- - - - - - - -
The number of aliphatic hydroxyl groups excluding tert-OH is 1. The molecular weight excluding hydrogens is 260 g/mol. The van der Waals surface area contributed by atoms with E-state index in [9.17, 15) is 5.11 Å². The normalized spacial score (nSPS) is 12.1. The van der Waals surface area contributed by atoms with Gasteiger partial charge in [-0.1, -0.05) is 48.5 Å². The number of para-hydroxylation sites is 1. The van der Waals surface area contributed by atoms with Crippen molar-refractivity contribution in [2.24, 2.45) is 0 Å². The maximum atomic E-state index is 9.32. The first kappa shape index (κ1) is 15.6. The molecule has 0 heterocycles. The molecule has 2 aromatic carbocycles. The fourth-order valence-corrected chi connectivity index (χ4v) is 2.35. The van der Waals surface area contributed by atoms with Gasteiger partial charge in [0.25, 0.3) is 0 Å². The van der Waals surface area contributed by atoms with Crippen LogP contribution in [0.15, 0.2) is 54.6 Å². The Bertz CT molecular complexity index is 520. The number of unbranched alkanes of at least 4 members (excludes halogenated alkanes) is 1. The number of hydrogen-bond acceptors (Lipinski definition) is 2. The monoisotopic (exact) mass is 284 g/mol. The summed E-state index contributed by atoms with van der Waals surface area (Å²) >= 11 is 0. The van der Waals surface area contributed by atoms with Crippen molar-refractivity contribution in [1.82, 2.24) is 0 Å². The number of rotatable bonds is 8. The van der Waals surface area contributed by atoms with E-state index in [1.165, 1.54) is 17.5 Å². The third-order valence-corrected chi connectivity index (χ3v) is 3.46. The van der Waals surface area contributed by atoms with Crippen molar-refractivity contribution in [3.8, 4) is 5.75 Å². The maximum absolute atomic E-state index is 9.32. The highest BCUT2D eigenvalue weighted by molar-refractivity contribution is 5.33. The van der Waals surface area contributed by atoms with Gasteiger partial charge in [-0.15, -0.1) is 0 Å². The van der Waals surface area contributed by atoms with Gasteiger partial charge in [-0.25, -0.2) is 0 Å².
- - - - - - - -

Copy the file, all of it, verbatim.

The number of aliphatic hydroxyl groups excluding tert-OH is 1. The molecular weight excluding hydrogens is 260 g/mol. The van der Waals surface area contributed by atoms with E-state index in [9.17, 15) is 5.11 Å². The normalized spacial score (nSPS) is 12.1. The van der Waals surface area contributed by atoms with Gasteiger partial charge in [-0.1, -0.05) is 48.5 Å². The number of para-hydroxylation sites is 1. The van der Waals surface area contributed by atoms with Crippen molar-refractivity contribution in [2.24, 2.45) is 0 Å². The maximum atomic E-state index is 9.32. The first kappa shape index (κ1) is 15.6. The molecule has 0 heterocycles. The molecule has 2 aromatic carbocycles. The fourth-order valence-corrected chi connectivity index (χ4v) is 2.35. The van der Waals surface area contributed by atoms with Gasteiger partial charge in [0.25, 0.3) is 0 Å². The van der Waals surface area contributed by atoms with Crippen LogP contribution in [0.15, 0.2) is 54.6 Å². The Bertz CT molecular complexity index is 520. The number of unbranched alkanes of at least 4 members (excludes halogenated alkanes) is 1. The number of hydrogen-bond acceptors (Lipinski definition) is 2. The monoisotopic (exact) mass is 284 g/mol. The summed E-state index contributed by atoms with van der Waals surface area (Å²) >= 11 is 0. The van der Waals surface area contributed by atoms with Crippen molar-refractivity contribution in [1.82, 2.24) is 0 Å². The number of rotatable bonds is 8. The van der Waals surface area contributed by atoms with E-state index in [1.165, 1.54) is 17.5 Å². The third-order valence-corrected chi connectivity index (χ3v) is 3.46. The van der Waals surface area contributed by atoms with Crippen molar-refractivity contribution in [3.8, 4) is 5.75 Å². The maximum absolute atomic E-state index is 9.32. The highest BCUT2D eigenvalue weighted by molar-refractivity contribution is 5.33. The van der Waals surface area contributed by atoms with Gasteiger partial charge in [-0.15, -0.1) is 0 Å². The van der Waals surface area contributed by atoms with Gasteiger partial charge in [-0.25, -0.2) is 0 Å².